Wednesday, October 12, 2005

Borges on Joyce's Ulysses

I confess I have not cleared a path through all seven hundred pages, I confess to having examined only bits and pieces, and yet I know what it is, with that bold and legitimate certainty with which we assert our knowledge of a city, without ever having been rewarded with the intimacy of all the many streets it includes.

After reading Ulysses this summer, I feel exactly like Jorge Luis Borges did - I've only barely scratched the surface, but I've scratched deep enough to know some of the wonders that lie beneath. Borges wrote that line in a 1925 review, just a few years after the first published edition of 1922. I've had much more time than he did, but - what can I say? - I'm a slow reader.

Here's another line from the same review, some of the most poetic criticism I've ever read:
The duality of existence dwells within this book, an ontological anxiety that is amazed not merely at being, but at being in this particular world where there are entranceways and words and playing cards and electric writing upon the translucence of the night.
In case you were wondering, ontological means "relating to the branch of metaphysics dealing with the nature of being." The world of Ulysses is so fantastic, so all-encompassing, and often so overwhelming - I found it useful to bring a guide, and a dictionary. Reading Borges' impressions makes me anxious to return to that world, though, and wander down those elusive streets again.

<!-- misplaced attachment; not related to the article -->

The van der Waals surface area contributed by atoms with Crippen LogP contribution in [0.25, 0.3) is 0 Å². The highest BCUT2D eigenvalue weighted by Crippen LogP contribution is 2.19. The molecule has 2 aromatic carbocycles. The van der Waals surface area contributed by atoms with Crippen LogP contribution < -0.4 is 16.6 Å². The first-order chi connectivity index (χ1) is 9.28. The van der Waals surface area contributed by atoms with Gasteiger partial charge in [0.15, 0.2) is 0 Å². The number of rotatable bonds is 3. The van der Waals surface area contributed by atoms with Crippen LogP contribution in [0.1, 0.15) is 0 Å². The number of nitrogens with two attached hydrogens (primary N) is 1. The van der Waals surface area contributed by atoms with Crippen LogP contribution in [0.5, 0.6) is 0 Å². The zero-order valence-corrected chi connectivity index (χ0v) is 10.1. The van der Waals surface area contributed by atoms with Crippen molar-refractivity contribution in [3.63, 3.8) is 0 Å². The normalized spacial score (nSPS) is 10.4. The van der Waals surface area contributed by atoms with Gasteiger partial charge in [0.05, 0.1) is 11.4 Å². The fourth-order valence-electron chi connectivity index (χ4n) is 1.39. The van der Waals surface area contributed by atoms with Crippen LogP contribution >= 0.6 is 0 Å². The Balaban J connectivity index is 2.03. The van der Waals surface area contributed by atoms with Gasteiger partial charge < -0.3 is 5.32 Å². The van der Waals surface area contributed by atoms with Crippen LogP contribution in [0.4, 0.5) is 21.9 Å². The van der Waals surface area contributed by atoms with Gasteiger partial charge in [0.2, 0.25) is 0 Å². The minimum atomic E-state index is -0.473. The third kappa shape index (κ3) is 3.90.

3 comments:

Lydia Si-Ngaw Lui said...

I remember hearing Borges' comments of Ulysses and was happy to hear that even the smart literary people were not sure how to understand the lenghty tome of Joyce's made up words. But I was thinking the other day, that like the movie Mulholland Dr, which is completely mysterious for most watchers, that the most intriguing works of art are those whose meaning lies layered underneath the action that is concretely occurring on the surface. You know that each time you revisit the work, you will discover more and more things, and yet you realize you will probably not understand everything represented. But that's ok- it's the challenge of seeking the meaning that captures one's interest, simply because it isn't the most obvious or self-evident.

Joseph Patrick Pascale said...

Borges' metaphor of Ulysses as a city is great. It works on numerous levels.

Julie said...

May I ask where you found the review? I have been looking all over the internet for it, would love to read it in full.